JERUSALEM — SpaceIL, the nonprofit Israeli initiative whose spacecraft crashed on the moon two years ago, said Sunday that it has secured $70 million in funding to make a second attempt at a lunar landing.
SpaceIL said the new pledges mean that it has raised almost all of the $100 million it estimates is needed for the mission to meet its 2024 launch target. SpaceIL said the funding would come from South African-Israeli billionaire Morris Kahn, who bankrolled much of the first mission, French-Israeli billionaire Patrick Drahi and South African philanthropist Martin Moshal, co-founder of venture capital firm Entree Capital.
The first “Beresheet,” or “Genesis” spacecraft, built by SpaceIL and state-owned Israel Aerospace Industries, crashed into the moon moments before touchdown in April 2019, falling short in its attempt to become the first privately funded lunar landing. According to the Davidson Institute, a branch of the Weizmann Institute of Science research university in Israel, the spacecraft suffered a string of technical malfunctions. That included damage to the star trackers, a type of navigation tool, failure of computer systems, and engine failure.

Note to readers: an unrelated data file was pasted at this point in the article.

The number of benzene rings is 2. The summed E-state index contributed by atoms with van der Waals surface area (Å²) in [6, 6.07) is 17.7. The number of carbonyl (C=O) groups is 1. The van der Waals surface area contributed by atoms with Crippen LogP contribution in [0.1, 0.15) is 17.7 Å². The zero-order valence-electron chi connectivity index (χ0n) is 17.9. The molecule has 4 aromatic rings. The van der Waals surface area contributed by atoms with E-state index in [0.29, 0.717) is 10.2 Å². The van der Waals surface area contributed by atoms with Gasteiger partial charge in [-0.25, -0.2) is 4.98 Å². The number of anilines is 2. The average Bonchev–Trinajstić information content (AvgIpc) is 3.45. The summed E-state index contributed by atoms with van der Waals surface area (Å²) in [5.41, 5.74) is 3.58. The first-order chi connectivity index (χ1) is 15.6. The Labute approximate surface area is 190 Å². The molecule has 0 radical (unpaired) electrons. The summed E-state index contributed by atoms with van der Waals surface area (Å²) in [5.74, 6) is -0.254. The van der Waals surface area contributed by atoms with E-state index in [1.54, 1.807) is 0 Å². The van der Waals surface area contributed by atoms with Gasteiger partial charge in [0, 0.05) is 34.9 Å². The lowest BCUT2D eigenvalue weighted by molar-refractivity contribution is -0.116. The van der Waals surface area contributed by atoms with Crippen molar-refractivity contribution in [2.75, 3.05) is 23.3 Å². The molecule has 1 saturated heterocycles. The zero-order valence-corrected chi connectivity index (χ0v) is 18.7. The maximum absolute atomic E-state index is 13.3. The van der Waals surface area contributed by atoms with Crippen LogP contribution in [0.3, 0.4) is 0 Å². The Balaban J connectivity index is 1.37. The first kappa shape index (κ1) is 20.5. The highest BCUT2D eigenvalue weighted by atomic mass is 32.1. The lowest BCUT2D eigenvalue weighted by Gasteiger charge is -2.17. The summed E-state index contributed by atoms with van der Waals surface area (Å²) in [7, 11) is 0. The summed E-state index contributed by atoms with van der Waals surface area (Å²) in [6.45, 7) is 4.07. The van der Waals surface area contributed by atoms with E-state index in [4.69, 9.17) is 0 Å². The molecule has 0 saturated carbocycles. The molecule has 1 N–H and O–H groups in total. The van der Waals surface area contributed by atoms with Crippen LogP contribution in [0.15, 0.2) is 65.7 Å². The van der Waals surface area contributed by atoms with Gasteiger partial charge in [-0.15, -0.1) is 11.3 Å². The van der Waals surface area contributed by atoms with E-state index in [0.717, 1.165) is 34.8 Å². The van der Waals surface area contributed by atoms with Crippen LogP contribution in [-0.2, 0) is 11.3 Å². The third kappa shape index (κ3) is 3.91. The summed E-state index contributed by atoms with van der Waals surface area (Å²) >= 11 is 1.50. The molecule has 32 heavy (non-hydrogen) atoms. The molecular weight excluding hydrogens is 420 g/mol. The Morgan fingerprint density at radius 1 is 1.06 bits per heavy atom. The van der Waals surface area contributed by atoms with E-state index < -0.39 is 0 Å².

The new mission, Beresheet 2, was first announced in late 2020 and plans to set new global space records through a double landing on the moon and the installment of the lightest ever moon landers, each weighing 60 kg (132 pounds) without fuel. It will be composed of three spacecraft — an orbiter and two landers — with the mission hoping to follow China in becoming only the second to successfully land on the far side of the moon.
The orbiter, known as the mothership, is set to remain in space for years, serving as a platform for educational science activities through a remote connection that allows students from around the world to participate in deep-space research.
“The Beresheet project is my life’s mission, so I decided to take it up again. I plan to do everything that is within my power to take Israel back to the moon, this time for a historic double landing,” said Kahn, who is chairman of SpaceIL.